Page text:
by Darrel Cline (darrelcline biblical-thinking.org)
Chapter # 1 Paragraph # 2 Study # 1 February 1, 2009 Lincolnton, N.C.
3 Blessed be the God and Father of our Lord Jesus Christ, which according to his abundant mercy hath begotten us again unto a lively hope by the resurrection of Jesus Christ from the dead,
4 To an inheritance incorruptible, and undefiled, and that fadeth not away, reserved in heaven for you,
5 Who are kept by the power of God through faith unto salvation ready to be revealed in the last time.
1901 ASV Translation:
3 Blessed be the God and Father of our Lord Jesus Christ, who according to his great mercy begat us again unto a living hope by the resurrection of Jesus Christ from the dead,
4 unto an inheritance incorruptible, and undefiled, and that fadeth not away, reserved in heaven for you,
5 who by the power of God are guarded through faith unto a salvation ready to be revealed in the last time.
I. Peter's Opening Words of Praise.
A. Are focused upon "the God and Father of our Lord".
1. The issue of "blessedness".
a. The origin of the word indicates a desire to speak well of someone/some thing.
b. The use of the word is instructive.
1) The Jews, in ironic hypocrisy, called "God", in regard to His Messianic commitments, "The Blessed" (Mark 14:61). Honor from the lips while the heart was far distant from Him (Matthew 15:8 from Isaiah 29:13).
2) Zacharias, as soon as he could speak once again, burst out, by the Holy Spirit, in praise because of God's provision of "redemption" for His people (Luke 1:68).
3) Paul, in direct contrast with, and contradiction of, the wicked, declared that the "Creator" is "blessed forever and should never, therefore, have ever been so subjected to the perversion of His Truth (Romans 1:25).
4) Paul, again in contrast with the Jews, honestly expresses his deep appreciation for what God has done in Romans 9:5 by saying that He is "blessed forever".
5) In 2 Corinthians 1:3 it is "the Father of Mercies" and "God of all comfort" Who is to be regarded as "blessed" and in 2 Corinthians 11:31 He is "blessed" as "the Father of our Lord Jesus Christ".
6) Ephesians 1:3 may be the most illuminating reference in that He is "blessed" Who "has blessed us" with "all spiritual blessings".
7) Summary: the outburst of praise, when not hypocritical, is rooted in both a recognition of, and an appreciation for, actions that God has taken for the eternal benefit of those whose outburst it is. Thus, to "bless" God is to embrace the reality of His Love evenwhen the complications of that Love have resulted in terrible, temporary, consequences for some of those He loves. It is a fact of reality that, when there are multiple objects of love in a Sin-infected situation, some "win" and some "lose". But, as Jesus said, "some that are first shall be last and those last shall be first" in that those who, out of love, are willing to "lose" for the sake of those less loving, will, ultimately, be exalted (made "first") while the less loving will be humbled (made "last").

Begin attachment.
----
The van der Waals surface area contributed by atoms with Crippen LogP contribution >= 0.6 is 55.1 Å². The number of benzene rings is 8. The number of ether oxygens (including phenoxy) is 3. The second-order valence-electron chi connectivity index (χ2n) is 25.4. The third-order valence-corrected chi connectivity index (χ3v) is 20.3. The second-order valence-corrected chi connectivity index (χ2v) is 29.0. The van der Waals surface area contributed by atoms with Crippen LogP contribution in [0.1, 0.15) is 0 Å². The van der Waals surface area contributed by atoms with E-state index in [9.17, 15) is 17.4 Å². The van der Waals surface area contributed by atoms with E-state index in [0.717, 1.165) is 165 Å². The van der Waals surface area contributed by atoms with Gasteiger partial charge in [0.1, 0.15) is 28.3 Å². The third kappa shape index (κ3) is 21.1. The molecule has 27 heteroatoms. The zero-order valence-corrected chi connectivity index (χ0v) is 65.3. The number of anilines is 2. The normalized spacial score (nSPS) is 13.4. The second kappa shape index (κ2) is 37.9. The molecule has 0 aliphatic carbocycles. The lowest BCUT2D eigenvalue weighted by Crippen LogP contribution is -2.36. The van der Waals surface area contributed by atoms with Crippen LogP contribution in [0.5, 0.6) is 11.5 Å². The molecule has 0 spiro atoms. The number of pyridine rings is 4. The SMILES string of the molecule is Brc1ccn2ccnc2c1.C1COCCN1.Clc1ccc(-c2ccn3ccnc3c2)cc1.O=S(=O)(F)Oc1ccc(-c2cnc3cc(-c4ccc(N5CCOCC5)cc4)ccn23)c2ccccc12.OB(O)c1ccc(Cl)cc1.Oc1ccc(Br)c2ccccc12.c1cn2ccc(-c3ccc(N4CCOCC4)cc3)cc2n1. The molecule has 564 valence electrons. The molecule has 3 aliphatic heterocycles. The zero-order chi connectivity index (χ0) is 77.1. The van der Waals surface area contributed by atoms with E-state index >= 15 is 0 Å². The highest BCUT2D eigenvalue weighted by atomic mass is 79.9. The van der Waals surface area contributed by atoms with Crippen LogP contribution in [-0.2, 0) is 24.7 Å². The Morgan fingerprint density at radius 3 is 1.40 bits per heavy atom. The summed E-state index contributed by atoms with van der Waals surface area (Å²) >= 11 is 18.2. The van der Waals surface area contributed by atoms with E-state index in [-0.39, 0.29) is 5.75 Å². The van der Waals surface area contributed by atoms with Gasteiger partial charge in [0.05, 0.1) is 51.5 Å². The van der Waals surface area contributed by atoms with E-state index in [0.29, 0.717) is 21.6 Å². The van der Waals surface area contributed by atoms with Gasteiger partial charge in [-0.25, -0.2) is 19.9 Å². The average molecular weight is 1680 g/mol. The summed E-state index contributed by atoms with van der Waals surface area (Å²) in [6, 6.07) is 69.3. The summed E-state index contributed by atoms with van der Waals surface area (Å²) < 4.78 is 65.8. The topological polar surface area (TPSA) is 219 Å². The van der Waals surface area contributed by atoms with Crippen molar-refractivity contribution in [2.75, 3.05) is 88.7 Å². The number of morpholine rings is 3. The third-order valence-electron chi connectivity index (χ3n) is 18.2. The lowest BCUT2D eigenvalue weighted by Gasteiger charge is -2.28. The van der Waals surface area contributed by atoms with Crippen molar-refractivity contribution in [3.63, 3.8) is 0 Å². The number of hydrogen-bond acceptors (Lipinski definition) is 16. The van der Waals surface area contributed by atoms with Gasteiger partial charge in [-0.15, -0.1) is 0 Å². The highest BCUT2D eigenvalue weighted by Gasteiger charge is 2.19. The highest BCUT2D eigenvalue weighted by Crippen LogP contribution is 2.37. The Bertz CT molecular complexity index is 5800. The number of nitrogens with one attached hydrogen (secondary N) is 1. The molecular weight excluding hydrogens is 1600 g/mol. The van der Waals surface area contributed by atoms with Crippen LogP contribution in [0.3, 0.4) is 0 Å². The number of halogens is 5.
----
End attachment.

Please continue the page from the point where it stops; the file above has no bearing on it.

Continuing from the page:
2. The issue of the "identity" of God as both "God" and "Father" of "our Lord Jesus Christ".
a. The "God" terminology inevitably runs backwards to the exercise of power. In the final sense of all things "done", power is the bottom line. All else is of secondary significance because, without power, there isnosignificance. If one cannot "do", one does not exist.
b. The "Father" terminology is more a matter of "Master Template" than of any warm and fuzzy notions of "Daddy". Though "warm fuzzies" are emotional issues of motivation, what the object of the motivation is trumps. Motivation is a means to an end; the end is more than the means. Those who own God as "Father" are declaring Him to be the one they would most like to "copy".
c. The multiple descriptive terms of God's "Fatherhood" in respect to His "Son" indicate that He is complex with alternative opposites in His being.
1) "Lord" indicates authority ("Why call ye Me, Lord, and do not do what I say?").
2) Jesus indicates "the mercy of salvation".
3) Christ indicates "the glory of the future Kingdom".
B. Are rooted in His "great mercy" as demonstrated by His commitment to bring us to His salvation.